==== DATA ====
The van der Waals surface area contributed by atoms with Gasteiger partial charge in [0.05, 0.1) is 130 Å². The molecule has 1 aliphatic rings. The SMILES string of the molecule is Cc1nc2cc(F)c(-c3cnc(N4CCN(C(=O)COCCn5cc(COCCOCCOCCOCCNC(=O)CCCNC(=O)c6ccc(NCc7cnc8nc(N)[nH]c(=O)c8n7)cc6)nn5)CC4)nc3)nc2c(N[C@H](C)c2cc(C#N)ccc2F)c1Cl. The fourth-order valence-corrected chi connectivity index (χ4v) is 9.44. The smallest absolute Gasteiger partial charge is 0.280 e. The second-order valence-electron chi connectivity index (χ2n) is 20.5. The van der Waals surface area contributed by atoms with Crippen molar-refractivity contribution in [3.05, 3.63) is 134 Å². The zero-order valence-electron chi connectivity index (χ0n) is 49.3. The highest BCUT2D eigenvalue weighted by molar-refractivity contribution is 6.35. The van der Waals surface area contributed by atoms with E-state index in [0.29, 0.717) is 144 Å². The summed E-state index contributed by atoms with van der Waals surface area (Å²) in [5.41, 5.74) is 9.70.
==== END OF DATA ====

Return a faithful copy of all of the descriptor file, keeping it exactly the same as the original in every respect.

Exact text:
The van der Waals surface area contributed by atoms with Gasteiger partial charge in [0.05, 0.1) is 130 Å². The molecule has 1 aliphatic rings. The SMILES string of the molecule is Cc1nc2cc(F)c(-c3cnc(N4CCN(C(=O)COCCn5cc(COCCOCCOCCOCCNC(=O)CCCNC(=O)c6ccc(NCc7cnc8nc(N)[nH]c(=O)c8n7)cc6)nn5)CC4)nc3)nc2c(N[C@H](C)c2cc(C#N)ccc2F)c1Cl. The fourth-order valence-corrected chi connectivity index (χ4v) is 9.44. The smallest absolute Gasteiger partial charge is 0.280 e. The second-order valence-electron chi connectivity index (χ2n) is 20.5. The van der Waals surface area contributed by atoms with Crippen molar-refractivity contribution in [3.05, 3.63) is 134 Å². The zero-order valence-electron chi connectivity index (χ0n) is 49.3. The highest BCUT2D eigenvalue weighted by molar-refractivity contribution is 6.35. The van der Waals surface area contributed by atoms with E-state index in [0.29, 0.717) is 144 Å². The summed E-state index contributed by atoms with van der Waals surface area (Å²) in [5.41, 5.74) is 9.70.